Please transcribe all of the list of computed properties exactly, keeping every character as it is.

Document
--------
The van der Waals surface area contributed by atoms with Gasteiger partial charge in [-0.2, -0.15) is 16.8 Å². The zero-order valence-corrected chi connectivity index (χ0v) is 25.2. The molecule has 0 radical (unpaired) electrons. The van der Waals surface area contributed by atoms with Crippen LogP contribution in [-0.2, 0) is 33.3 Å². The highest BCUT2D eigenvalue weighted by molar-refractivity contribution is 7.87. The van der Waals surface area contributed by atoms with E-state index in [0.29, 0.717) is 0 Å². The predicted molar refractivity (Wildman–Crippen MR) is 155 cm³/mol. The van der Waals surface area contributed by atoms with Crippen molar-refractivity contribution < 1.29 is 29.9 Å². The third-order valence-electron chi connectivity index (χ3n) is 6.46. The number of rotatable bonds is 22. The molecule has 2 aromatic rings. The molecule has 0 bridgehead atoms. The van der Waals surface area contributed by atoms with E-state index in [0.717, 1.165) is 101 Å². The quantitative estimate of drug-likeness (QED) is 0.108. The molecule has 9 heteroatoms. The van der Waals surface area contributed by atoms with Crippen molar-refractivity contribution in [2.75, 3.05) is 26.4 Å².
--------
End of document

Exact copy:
The van der Waals surface area contributed by atoms with Gasteiger partial charge in [-0.2, -0.15) is 16.8 Å². The zero-order valence-corrected chi connectivity index (χ0v) is 25.2. The molecule has 0 radical (unpaired) electrons. The van der Waals surface area contributed by atoms with Crippen LogP contribution in [-0.2, 0) is 33.3 Å². The highest BCUT2D eigenvalue weighted by molar-refractivity contribution is 7.87. The van der Waals surface area contributed by atoms with E-state index in [0.29, 0.717) is 0 Å². The predicted molar refractivity (Wildman–Crippen MR) is 155 cm³/mol. The van der Waals surface area contributed by atoms with Crippen molar-refractivity contribution < 1.29 is 29.9 Å². The third-order valence-electron chi connectivity index (χ3n) is 6.46. The number of rotatable bonds is 22. The molecule has 2 aromatic rings. The molecule has 0 bridgehead atoms. The van der Waals surface area contributed by atoms with E-state index in [0.717, 1.165) is 101 Å². The quantitative estimate of drug-likeness (QED) is 0.108. The molecule has 9 heteroatoms. The van der Waals surface area contributed by atoms with Crippen molar-refractivity contribution in [2.75, 3.05) is 26.4 Å².